Dr. Rakesh Mohan is the Deputy Governor of the Reserve Bank of India. Before his current stint with the RBI, Dr. Mohan has been working with various government research agencies and is also an author of a number of books on Indian economy. He was also a Member of the Economic Advisory Council to the Prime Minister and Telecom Regulatory Authority of India.
In an interview with Equitymaster, Dr. Rakesh Mohan shared his thoughts on the objective behind the interim monetary policy. He also shared his views on global economy and future growth prospects of the Indian economy.
EQTM: The RBI has revised downwards GDP growth from 6%-6.5% to 5%-5.5%. What are the key reasons for the revision?
Dr. Mohan: I think the reasons for downgrades are very well known and there is no element of surprise in the same. The Reserve Bank of India’s annual report for 2002 had indicated that we would be revising our growth projections. The key reason was of course the draught that has particularly affected expectations of agricultural growth. With the mild recovery in industrial sector and expected service sector growth, we have scaled down our GDP projections to 5%-5.5%.
EQTM: Could you highlight some of the salient features of the recent monetary policy? What is RBI trying to say to the economy through this policy?
Dr. Mohan: First of all, I think the view is towards drawing attention to stability in all the monetary magnitudes. That is interest rates, exchange rates, foreign exchange reserves, liquidity conditions and the increase in non-food credit (commercial credit) that is taking place.
The first message that is being sent out is the relative stability in the monetary system. With this backdrop of relatively high degree of comfort in the monetary system, we have a policy that is aimed at further strengthening the financial markets that is underlined by market determination of interest rates. So in that direction, as far as the CRR rate cut in concerned, the message is that we are putting more money in the system. Therefore, the more the money in the banking system, more the interest rates would indeed reflect the scarcity or otherwise of the money.
Similarly the announcement of setting up a new working group to study rupee derivatives (options and forwards) indicates that it is yet another step towards increasing efficiency.
Third, the management of government debt is sort of an increasing part of managing money/debt markets. There are a couple of announcements on this front. One is to do with more frequent issue of floating rate notes. Another is to make the government debt market broader through trading in stock exchanges and increasing retail participation. A number of those initiatives are also aimed at making financial markets more efficient. So that really is the overall thrust of the monetary policy that is a continuation of what has been done or embarked upon earlier.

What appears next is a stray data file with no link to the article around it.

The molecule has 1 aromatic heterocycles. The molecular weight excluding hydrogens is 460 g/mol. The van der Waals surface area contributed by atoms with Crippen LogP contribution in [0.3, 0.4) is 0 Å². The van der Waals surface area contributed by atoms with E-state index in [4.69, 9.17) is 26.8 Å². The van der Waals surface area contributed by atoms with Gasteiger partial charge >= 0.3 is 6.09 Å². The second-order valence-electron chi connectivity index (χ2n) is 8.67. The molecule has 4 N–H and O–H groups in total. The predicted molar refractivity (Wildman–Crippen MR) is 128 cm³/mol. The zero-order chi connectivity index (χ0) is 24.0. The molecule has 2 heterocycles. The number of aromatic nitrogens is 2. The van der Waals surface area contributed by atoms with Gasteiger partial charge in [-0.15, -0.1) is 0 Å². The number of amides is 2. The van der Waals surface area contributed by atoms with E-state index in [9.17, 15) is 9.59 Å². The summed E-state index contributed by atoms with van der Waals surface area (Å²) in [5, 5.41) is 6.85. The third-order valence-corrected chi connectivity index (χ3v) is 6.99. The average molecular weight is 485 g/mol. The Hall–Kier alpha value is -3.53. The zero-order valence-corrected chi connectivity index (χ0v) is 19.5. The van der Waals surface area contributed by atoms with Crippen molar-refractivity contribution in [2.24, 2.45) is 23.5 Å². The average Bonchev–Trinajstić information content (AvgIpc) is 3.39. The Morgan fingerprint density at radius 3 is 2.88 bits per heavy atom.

From a system that used to be highly regulated, which had administered interest rates, high allocation for credit, high SLRs (statutory liquidity ratio) and CRRs (cash reserve ratio). Over a period of ten years, the change has been tremendous.
EQTM: How complete is the flexibility in interest rate at the current juncture because you still have certain benchmarks like 7% bond, EPF and PPF rates? How much time will it take to become complete?
Dr. Mohan: The finance minister announced in the budget that small savings and PPF would be benchmarked against government securities. So that is moving a great deal of agility in the system. Whereas others like 7% bond should not hamper this agility because there are conditions like only individuals can invest with a six-year lock-in, you cannot have much of withdrawals and you cannot borrow on the back of relief bonds. It has special characteristics designed for individuals for savings. Yes, obviously at the margin, it has an effect. But given the conditions that are being put on that, it should not have that large an effect.